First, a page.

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Chicago: Munsell Publishing Company, Publishers 1912

This biography was submitted by a researcher and are abstracted from the above named publication.. Errors could occur, so one should always verify the correctness by obtaining copies of vitals and performing all necessary research to document what is contained herein.

Page 1666

TOMLIN, JACOB F. - The keen, shrewd farmer of Sangamon County long ago realized that the best results could be obtained through scientific farming and the raising of good stock, and so the best agriculturists of today are following these lines with remarkable success. One of the most aggressive of the excellent farmers of this county is Jacob F. Tomlin, of Section 36, Cartwright Township. He was born on Section 30, this township, January 26, 1867, being a son of the late Edwin Tomlin, a sketch of whom appears elsewhere in this work. The excellent mother is living, making her home on the homestead, and enjoys fairly good health.

Jacob F. Tomlin was reared on the farm, attending district school during the winter until he was prepared to enter Illinois College at Jacksonville. Coming home, he settled down to farming in 1893, buying 120 acres of land on Section 36, Cartwright Township, but he now owns 272 in the township, all in one body, and seventy acres in Menard County. He remained with his parents until his marriage, on April 11, 1894, to Fannie Megredy, born near Pawnee June 8, 1865, a daughter of James J. and Ann R. (Hall) Megredy, he a native of Maryland and she of Virginia. Mr. Megredy came to Illinois with his parents, and she with her mother, both families settling near Chatham, where the young people were married. They settled down on a farm near Pawnee, and there Mr. Megredy taught and farmed, becoming a man of considerable prominence. He was sent to the State Assembly on the Democratic ticket and a number of excellent bills were introduced by him. The farm near Pawnee remained his home until his death September 23, 1885. Following this sad event his widow lived on the homestead until her daughter married Mr. Tomlin, when Mrs. Megredy came to live with them, dying in their home August 19, 1906. Both she and her husband were for many years leading lights of the Methodist Church, and in early days she was very active in church and Sunday school work. There were thirteen children in the Megredy family, six of whom lived to maturity, but only three survive: Anna of Springfield; Millard F. on the grandfather's homestead, and Mrs. Tomlin. Those deceased are: Charles, William P., Samuel E., John and six died in infancy.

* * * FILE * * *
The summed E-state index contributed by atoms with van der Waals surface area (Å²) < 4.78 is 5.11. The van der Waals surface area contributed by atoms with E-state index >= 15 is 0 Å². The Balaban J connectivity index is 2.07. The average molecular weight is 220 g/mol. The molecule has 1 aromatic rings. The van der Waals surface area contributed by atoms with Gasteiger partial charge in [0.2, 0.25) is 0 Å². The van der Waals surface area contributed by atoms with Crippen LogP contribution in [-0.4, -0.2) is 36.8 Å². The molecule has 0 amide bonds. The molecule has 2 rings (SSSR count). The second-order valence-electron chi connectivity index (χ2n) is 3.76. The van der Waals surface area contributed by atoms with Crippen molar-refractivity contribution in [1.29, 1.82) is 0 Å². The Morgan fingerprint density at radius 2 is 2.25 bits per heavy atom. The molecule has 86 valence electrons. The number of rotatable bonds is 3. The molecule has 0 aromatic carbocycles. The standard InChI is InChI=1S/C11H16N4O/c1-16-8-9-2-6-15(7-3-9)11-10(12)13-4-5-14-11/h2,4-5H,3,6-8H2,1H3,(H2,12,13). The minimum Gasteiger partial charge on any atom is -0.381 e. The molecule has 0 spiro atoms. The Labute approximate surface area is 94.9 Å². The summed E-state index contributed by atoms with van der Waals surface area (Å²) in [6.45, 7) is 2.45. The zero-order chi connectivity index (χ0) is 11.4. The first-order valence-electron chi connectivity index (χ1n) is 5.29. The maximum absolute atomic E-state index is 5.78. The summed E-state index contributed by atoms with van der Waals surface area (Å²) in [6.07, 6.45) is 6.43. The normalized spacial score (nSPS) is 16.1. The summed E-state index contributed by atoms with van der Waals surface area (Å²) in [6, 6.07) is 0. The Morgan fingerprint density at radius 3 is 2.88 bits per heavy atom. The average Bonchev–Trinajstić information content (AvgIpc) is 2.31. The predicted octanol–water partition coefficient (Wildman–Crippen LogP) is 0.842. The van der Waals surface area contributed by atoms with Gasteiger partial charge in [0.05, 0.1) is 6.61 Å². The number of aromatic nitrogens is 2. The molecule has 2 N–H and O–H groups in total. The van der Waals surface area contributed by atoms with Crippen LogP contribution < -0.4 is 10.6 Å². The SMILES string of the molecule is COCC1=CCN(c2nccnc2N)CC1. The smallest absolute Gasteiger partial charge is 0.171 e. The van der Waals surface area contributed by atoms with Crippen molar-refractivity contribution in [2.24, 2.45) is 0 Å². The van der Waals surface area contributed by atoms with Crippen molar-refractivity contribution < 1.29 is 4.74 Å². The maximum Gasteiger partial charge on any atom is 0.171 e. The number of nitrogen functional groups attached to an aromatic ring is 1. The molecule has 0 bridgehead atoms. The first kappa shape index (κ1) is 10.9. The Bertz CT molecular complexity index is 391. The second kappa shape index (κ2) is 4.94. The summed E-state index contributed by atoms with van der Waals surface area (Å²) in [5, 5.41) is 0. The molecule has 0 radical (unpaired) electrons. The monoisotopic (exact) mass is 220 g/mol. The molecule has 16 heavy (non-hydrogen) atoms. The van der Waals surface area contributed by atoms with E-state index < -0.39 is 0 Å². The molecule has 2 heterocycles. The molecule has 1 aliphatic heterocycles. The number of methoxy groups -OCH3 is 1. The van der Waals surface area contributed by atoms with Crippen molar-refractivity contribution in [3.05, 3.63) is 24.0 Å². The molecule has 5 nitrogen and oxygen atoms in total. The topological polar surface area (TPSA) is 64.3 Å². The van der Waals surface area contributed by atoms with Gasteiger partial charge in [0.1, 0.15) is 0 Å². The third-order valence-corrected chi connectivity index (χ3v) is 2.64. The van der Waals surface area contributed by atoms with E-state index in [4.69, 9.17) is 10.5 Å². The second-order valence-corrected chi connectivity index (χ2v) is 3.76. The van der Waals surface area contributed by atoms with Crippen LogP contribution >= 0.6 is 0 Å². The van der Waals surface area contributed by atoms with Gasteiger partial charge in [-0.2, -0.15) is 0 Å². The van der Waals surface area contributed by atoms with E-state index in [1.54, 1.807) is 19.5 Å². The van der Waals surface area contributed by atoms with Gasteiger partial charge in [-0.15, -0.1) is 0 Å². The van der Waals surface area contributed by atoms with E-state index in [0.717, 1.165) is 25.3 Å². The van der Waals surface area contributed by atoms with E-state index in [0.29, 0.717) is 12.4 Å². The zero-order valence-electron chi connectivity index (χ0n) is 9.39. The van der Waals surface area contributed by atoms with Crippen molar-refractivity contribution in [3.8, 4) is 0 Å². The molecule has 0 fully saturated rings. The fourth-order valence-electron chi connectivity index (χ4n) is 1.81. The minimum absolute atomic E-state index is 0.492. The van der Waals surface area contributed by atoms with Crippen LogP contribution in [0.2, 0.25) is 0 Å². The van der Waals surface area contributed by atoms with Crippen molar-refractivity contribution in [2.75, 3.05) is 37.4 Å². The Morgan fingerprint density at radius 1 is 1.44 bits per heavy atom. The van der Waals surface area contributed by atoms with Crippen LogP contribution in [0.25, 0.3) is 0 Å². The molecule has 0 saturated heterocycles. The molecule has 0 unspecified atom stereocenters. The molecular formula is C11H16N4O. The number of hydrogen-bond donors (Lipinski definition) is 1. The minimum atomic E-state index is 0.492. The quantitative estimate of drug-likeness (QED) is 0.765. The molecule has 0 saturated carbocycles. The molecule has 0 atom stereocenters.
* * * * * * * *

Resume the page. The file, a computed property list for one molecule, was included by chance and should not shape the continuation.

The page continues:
After their marriage Mr. and Mrs. Tomlin located on their property, which they have developed into a very valuable farm, with a substantial residence and good barns. This farm is on the old State road, one mile west of Pleasant Plains. There three children were born, as follows: Harry, born February 17, 1895, at school; Howard Edwin, born May 29, 1896, died February 10, 1898; Helen Louise, born February 7, 1903, in Denver col.; Lawrence Megredy, born January 18, 1906. Mr. and Mrs. Tomlin are consistent and valued members of the Methodist Church, of which he is both Trustee and Steward.

Ever since he began farming Mr. Tomlin has made a specialty of raising good stock, handling Duroc-Jersey hogs to the number of 400 annually, and from 100 to 200 head of cattle. So convinced is he of the money to be made in raising stock that in addition to his Sangamon County property and that in Menard County, he owns 320 acres in Texas, not far from Houston, which he is developing into a stock farm. In addition to his large agricultural interests, Mr. Tomlin is a stockholder and Director of the Pleasant Plains State Bank, and his name helps give the institution the solidity that is appreciated by its depositors.

For years Mr. Tomlin has voted the Prohibition ticket, his scruples and principles making him an ardent supporter of temperance. He is a Mason, a Modern Woodman of America, belonging to Pleasant Plains lodges of both fraternities, and enjoys his associations with each. Steadfast of purpose, Mr. Tomlin took a farm, the land of which was regarded as poor, and by proper cultivation brought it into such a high state of development that he now produces 10,000 bushels of corn annually, in addition to his large stock produce. Owing to his remarkable success, he is recognized as an authority on agricultural matters, and also stands high in the estimation of his fellow men as a reliable business man and good citizen.

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